The 11th U.S. Circuit Court of Appeals last week ruled, in a 7-4 vote, that a Florida school district did not violate the U.S. Constitution nor federal civil rights laws by requiring students to use bathrooms corresponding to their biological sex as listed on their birth records.
All seven judges in the majority were appointed by Republican presidents, including six by former President Donald Trump, while the four dissenting judges were Democratic appointees.
Because other federal appellate courts have issued previous rulings allowing a student to chose to use bathrooms based on their gender identity, an appeal to the U.S. Supreme Court is likely.
In June 2021, the high court declined to hear arguments in the earlier appeals court ruling of a former high school student who challenged his Virginia school district’s bathroom policy.
Gavin Grimm was a sophomore at Gloucester County High School when he filed a federal lawsuit against the Gloucester County School District’s policy that prohibited students from using bathrooms and locker rooms that did not correspond with their “biological gender.”
The 4th U.S. Circuit Court of Appeals in Richmond in 2016 ruled in Grimm’s favor.
The Biden administration had urged the 11th Circuit to strike down the Florida school board’s policy. The White House had no immediate comment in regard to Friday’s ruling.
The suit was brought by Drew Adams, a transgender man who sued in 2017 after being barred from using the boys’ bathroom when he attended the Allen D. Nease High School in Ponte Vedra Beach, Fla.
“This is an aberrant ruling that contradicts the rulings of every other circuit to consider the question across the country,” Tara Borelli, a lawyer with Lambda Legal representing Adams, said in a statement. “We will be reviewing and evaluating this dangerous decision over the weekend.”
In the suit Reuters reported that Adams contended that the high school’s bathroom policy violated the Constitution’s Equal Protection Clause and Title IX, which bars sex discrimination in education.
Writing for the majority, Circuit Judge Barbara Lagoa disagreed, saying the school board had an important interest in protecting students’ privacy, and calling it “wrong” to suggest it relied on illegal stereotypes of transgender people.
The Trump appointee also said Title IX allows separate bathrooms based on biological sex, citing “the plain and ordinary meaning of ‘sex’ in 1972” when that law took effect.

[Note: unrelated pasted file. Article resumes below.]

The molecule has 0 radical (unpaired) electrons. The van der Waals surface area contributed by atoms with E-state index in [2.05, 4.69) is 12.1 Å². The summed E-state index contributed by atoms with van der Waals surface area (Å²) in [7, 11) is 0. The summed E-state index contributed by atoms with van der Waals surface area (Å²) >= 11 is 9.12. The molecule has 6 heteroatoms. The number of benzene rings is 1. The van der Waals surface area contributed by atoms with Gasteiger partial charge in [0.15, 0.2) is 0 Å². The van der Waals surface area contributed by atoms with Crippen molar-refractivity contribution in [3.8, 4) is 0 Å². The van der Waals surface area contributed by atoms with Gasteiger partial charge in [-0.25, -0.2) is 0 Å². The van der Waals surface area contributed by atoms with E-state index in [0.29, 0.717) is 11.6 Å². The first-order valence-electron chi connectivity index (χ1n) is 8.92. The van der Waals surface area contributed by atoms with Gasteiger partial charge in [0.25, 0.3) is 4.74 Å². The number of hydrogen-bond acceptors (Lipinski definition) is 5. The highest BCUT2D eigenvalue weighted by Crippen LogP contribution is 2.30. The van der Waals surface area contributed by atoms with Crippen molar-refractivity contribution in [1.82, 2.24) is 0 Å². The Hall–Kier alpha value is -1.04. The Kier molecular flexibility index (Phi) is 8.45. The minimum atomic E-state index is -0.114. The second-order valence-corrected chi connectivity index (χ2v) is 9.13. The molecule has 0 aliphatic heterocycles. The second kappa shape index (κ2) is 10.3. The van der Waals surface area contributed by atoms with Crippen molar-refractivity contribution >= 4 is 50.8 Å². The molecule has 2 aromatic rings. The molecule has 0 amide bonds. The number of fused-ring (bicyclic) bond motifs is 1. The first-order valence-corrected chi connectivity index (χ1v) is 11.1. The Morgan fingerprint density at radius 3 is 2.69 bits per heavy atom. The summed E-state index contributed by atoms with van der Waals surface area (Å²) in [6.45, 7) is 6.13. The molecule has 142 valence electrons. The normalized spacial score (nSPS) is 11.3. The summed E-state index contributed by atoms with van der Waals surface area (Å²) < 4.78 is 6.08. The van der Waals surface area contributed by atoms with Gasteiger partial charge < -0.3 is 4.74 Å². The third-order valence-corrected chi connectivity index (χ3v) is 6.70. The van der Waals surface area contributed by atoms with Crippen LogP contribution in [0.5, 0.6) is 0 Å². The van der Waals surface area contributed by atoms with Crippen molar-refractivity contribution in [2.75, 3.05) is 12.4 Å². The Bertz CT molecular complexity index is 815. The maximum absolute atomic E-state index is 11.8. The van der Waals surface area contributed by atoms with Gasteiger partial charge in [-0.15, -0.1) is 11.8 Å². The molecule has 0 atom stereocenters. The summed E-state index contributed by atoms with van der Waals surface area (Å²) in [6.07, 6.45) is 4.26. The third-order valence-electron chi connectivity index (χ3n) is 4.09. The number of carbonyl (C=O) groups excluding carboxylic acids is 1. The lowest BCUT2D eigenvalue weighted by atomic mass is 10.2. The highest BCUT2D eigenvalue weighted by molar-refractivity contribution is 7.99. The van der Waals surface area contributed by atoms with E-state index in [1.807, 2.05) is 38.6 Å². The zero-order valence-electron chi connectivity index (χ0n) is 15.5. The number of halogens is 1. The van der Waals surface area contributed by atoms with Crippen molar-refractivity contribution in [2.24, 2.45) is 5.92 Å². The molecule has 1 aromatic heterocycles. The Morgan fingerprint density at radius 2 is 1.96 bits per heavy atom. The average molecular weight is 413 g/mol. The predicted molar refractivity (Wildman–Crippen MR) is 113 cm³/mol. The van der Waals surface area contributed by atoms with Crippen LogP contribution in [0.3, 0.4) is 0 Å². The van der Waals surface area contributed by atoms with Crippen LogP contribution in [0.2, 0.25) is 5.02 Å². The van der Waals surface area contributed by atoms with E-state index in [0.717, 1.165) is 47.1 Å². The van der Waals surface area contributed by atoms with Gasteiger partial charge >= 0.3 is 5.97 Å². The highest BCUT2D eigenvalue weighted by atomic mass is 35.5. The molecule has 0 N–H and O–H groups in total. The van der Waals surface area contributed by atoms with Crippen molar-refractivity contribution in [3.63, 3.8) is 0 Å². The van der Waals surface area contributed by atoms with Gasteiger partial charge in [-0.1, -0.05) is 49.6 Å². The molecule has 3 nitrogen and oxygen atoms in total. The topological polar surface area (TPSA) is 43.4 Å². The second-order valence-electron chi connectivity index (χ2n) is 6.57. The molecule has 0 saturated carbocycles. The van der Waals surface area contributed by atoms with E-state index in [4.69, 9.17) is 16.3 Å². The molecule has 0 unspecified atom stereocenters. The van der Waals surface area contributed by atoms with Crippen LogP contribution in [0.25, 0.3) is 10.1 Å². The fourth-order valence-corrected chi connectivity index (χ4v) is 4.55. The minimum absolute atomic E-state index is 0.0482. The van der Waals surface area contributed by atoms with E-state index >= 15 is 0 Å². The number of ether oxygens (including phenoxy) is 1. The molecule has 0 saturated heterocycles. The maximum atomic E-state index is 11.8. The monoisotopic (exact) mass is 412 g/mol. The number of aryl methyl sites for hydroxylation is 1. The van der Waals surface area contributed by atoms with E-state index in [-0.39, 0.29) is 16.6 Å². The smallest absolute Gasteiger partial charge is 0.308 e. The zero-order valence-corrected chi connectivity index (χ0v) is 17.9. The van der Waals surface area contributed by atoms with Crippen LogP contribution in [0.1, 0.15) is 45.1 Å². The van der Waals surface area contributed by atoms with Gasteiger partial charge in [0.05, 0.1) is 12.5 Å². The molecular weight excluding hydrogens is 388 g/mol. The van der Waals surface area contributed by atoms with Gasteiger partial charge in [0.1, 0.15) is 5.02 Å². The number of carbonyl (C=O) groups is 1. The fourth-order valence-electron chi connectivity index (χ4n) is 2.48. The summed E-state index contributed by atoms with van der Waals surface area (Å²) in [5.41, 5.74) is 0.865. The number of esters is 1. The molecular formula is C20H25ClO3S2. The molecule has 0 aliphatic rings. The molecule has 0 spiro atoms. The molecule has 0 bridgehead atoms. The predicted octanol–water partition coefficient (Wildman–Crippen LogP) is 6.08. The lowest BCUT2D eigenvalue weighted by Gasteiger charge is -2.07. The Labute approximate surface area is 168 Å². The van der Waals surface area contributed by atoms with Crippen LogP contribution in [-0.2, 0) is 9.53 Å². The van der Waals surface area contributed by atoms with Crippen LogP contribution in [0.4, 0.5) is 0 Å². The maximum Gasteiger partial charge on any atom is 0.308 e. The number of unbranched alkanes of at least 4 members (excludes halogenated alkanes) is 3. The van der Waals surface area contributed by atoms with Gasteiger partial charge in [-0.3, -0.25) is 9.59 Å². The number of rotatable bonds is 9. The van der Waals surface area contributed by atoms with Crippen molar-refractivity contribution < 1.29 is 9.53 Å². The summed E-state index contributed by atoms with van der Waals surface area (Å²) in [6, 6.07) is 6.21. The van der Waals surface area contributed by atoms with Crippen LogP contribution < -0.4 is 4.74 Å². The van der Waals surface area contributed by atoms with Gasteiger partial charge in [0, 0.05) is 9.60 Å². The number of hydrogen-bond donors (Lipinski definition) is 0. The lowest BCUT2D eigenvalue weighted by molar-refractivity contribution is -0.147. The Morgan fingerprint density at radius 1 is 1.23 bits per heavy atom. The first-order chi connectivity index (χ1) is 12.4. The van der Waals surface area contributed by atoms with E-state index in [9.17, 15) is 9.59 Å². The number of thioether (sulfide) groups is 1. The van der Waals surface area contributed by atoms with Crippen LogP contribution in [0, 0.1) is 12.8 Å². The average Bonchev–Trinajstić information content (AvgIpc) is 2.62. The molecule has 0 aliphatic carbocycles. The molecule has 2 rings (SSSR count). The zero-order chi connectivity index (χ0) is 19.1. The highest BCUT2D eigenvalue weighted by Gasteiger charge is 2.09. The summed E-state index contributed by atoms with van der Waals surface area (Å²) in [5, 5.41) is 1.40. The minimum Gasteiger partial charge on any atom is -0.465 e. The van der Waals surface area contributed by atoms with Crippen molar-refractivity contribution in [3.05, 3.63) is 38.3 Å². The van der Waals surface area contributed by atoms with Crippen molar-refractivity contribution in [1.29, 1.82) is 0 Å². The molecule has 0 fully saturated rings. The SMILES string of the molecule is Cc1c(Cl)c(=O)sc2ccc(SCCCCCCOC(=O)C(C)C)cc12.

She also warned that ruling for Adams could “transform schools’ living facilities, locker rooms, showers, and sports teams into sex-neutral areas and activities. Whether Title IX should be amended to equate ‘gender identity’ and ‘transgender status’ with ‘sex’ should be left to Congress — not the courts.”
Circuit Judge Jill Pryor, an appointee of Barack Obama, countered in dissent that by forcing Adams to use gender-neutral bathrooms, the St. Johns (County) School Board branded him with a “badge of inferiority” by deeming him “unfit” for equal protection.
“The Constitution and laws of the United States promise that no person will have to wear such a badge because of an immutable characteristic,” Pryor wrote. “The majority opinion breaks that promise.”
A legal analyst told the Washington Blade the 11th Circuit’s ruling is a victory for anti-LGBTQ activists and so-called family focused conservatives who continue to push anti-LGBTQ and anti-trans legislation, including trans bathroom ban measures across the country.
Last May, Oklahoma Senate Bill 615 passed the Oklahoma legislature and was quickly signed into law by Republican Gov. Kevin Stitt. The law requires all pre-K through 12th grade public schools and public charter schools to restrict the use of multiple occupancy restrooms and other facilities at school based on the sex listed on an individual’s original birth certificate.
Provisions in the language of the law requires schools to adopt disciplinary procedures to punish students who do not comply and allows parents and guardians to take legal action against any school that does not comply with the new law.
The American Civil Liberties Union, the ACLU of Oklahoma Foundation, Lambda Legal and pro-bono co-counsel Covington and Burling LLP filed a lawsuit this past September alleging that SB 615 violates the Equal Protection Clause of the 14th Amendment and Title IX of the Education Amendments of 1972, by discriminating on the basis of sex, gender identity, and trans status.